Sharp County officials say thank you for the help
Sharp County Judge Larry Brown and Office of Emergency Management Coordinator Gene Moore want to thank all volunteers, churches, business organizations, volunteer teams, both local and out-of-state, police departments, fire stations, emergency personnel, caring and concerned citizens of Sharp County and anyone who joined in the recovery effort of Highland and Ash Flat after the Feb. 5 tornado.
We appreciate the representatives from FEMA?and ADEM who were immediately on site after bing informed of the disaster situation.
Words alone cannot express our gratitude.
Tornado made changes, brought lots of help to SC
On Feb. 5, 2008, life as we knew it in Sharp County was about to change drastically. As my family watched the news, we knew a tornado was coming our way, but we had no idea what devastation would be left behind. As the power went out in Ash Flat ,my husband and I stood outside on our deck to look at the sky. When the lightening flashed, we saw the tornado just over the hill. Our family took shelter in the basement. We were very fortunate our home was spared. At sunrise we realized how close it came to us.
As a case manager with White River Area Agency on Aging, Inc., I had the opportunity to volunteer at a Disaster Relief Center in Tyler, Texas, after hurricanes Katrina and Rita hit Louisiana and Mississippi. Folks were amazed we came to help them. Now the shoe was on the other foot; White River Area Agency on Aging could help our folks here at home. I went to the Red Cross Disaster Center set up in the Church of Christ in Ash Flat. I began assisting the Red Cross with finding housing in the area for displaced folks and letting them know what our local resources were. The Red Cross did a wonderful job getting help out as soon as they could. Many times victims just needed someone to listen to their stories and give them a chance to grieve over their loss of items, many so precious money could never replace. As the emergent needs slowed down, Red Cross volunteers began outreach in the community taking food and supplies to folks that could not get out, such as our elderly. The Red Cross center is still in place and continues to reach out to folks hit by the tornado. We cannot thank them enough.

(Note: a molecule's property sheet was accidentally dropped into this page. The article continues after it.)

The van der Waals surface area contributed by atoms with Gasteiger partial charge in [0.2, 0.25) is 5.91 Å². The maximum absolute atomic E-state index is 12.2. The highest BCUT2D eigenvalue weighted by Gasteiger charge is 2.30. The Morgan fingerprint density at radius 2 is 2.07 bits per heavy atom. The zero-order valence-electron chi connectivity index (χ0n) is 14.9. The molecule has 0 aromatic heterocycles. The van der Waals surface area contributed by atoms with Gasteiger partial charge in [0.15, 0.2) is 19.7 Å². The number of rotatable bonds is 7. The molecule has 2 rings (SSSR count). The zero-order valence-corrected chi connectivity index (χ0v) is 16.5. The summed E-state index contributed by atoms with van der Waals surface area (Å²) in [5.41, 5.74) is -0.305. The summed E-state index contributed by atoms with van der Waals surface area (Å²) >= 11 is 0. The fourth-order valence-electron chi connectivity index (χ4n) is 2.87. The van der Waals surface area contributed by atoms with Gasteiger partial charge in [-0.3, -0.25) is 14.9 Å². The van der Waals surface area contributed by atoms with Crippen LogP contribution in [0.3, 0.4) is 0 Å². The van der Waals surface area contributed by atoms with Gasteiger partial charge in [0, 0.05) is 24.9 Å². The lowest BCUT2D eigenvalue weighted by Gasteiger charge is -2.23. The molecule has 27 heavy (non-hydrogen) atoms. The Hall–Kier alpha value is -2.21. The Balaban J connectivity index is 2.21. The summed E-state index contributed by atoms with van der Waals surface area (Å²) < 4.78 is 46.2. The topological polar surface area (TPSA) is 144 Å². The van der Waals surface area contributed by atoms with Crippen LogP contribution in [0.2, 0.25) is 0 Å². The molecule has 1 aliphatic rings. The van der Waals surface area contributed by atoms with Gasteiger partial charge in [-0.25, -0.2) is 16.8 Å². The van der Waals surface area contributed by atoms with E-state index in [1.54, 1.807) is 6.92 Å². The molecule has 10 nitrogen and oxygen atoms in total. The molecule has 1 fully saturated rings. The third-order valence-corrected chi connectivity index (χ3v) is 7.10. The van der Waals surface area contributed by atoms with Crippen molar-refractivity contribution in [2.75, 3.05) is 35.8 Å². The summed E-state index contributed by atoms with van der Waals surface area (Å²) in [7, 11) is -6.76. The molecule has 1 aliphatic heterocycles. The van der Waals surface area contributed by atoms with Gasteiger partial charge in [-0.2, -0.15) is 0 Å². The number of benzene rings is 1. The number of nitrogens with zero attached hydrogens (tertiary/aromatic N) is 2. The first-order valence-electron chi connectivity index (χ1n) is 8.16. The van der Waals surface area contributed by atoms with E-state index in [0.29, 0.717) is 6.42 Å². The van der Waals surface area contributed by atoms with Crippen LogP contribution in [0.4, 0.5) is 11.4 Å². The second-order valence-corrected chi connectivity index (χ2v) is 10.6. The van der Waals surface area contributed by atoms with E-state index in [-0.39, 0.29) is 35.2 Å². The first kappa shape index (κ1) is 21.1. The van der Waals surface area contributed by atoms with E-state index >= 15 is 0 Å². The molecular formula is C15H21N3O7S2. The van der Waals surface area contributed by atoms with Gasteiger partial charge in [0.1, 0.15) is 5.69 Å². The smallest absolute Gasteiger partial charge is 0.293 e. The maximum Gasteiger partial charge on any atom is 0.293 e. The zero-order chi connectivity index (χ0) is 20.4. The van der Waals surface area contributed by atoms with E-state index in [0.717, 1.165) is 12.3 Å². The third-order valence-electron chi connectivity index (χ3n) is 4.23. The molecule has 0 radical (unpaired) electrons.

My heart was touched many times by the caring and kindness shown by folks coming from all over Arkansas to help. Since I know the area, as volunteers came in the center wanting to help with clean up, I would take them from one place to another. The looks on the faces of victims that had lost everything was payment enough. They were all extremely grateful for the help.
A very big thank you needs to go out to the fire department of Viola and our OEM Coordinator Gene Moore. I found one of my clients in her home safe but without electricity. Since she has an electric wheel chair and electric hospital bed, she desperately needed power. She was able to keep warm with blankets but had no heat. I reported my findings to Gene, and he went to work and found a generator at the fire department in Viola. They were preparing to deliver it when her power was restored, and it was not needed.
Many folks from the area and the churches worked long hours preparing food and unloading truck after truck of food and supplies. The part I played was small when I look at the big picture, the loving hearts and kindness of everyone who helped our community, we cannot thank you enough.
If you are in need of assistance and you are not sure where to turn, White River Area Agency on Aging in Ash Flat can be reached at 870-994-3090, and we will help in anyway we possibly can.
Counseling Support Manager
White River Area Agency on Aging Inc.